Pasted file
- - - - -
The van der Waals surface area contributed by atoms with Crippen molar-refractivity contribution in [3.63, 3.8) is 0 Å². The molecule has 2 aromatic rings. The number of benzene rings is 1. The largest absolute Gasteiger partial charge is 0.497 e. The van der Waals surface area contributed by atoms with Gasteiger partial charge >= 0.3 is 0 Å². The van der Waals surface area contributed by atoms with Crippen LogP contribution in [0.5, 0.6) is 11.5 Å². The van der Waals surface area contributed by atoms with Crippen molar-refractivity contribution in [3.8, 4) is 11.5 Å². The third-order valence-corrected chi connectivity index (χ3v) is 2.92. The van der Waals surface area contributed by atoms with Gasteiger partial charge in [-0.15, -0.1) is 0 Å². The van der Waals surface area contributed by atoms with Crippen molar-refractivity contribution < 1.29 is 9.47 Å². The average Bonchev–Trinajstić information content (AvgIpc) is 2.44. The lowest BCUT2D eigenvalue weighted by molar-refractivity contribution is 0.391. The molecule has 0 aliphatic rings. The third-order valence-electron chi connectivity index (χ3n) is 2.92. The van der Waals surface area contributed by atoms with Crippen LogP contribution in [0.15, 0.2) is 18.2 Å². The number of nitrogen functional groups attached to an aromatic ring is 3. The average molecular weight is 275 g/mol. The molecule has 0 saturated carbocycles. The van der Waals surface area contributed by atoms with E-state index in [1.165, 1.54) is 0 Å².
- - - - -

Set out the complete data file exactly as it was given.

The van der Waals surface area contributed by atoms with Crippen molar-refractivity contribution in [3.63, 3.8) is 0 Å². The molecule has 2 aromatic rings. The number of benzene rings is 1. The largest absolute Gasteiger partial charge is 0.497 e. The van der Waals surface area contributed by atoms with Gasteiger partial charge >= 0.3 is 0 Å². The van der Waals surface area contributed by atoms with Crippen LogP contribution in [0.5, 0.6) is 11.5 Å². The van der Waals surface area contributed by atoms with Crippen molar-refractivity contribution in [3.8, 4) is 11.5 Å². The third-order valence-corrected chi connectivity index (χ3v) is 2.92. The van der Waals surface area contributed by atoms with Gasteiger partial charge in [-0.15, -0.1) is 0 Å². The van der Waals surface area contributed by atoms with Crippen molar-refractivity contribution < 1.29 is 9.47 Å². The average Bonchev–Trinajstić information content (AvgIpc) is 2.44. The lowest BCUT2D eigenvalue weighted by molar-refractivity contribution is 0.391. The molecule has 0 aliphatic rings. The third-order valence-electron chi connectivity index (χ3n) is 2.92. The van der Waals surface area contributed by atoms with Crippen LogP contribution in [0.15, 0.2) is 18.2 Å². The number of nitrogen functional groups attached to an aromatic ring is 3. The average molecular weight is 275 g/mol. The molecule has 0 saturated carbocycles. The van der Waals surface area contributed by atoms with E-state index in [1.165, 1.54) is 0 Å².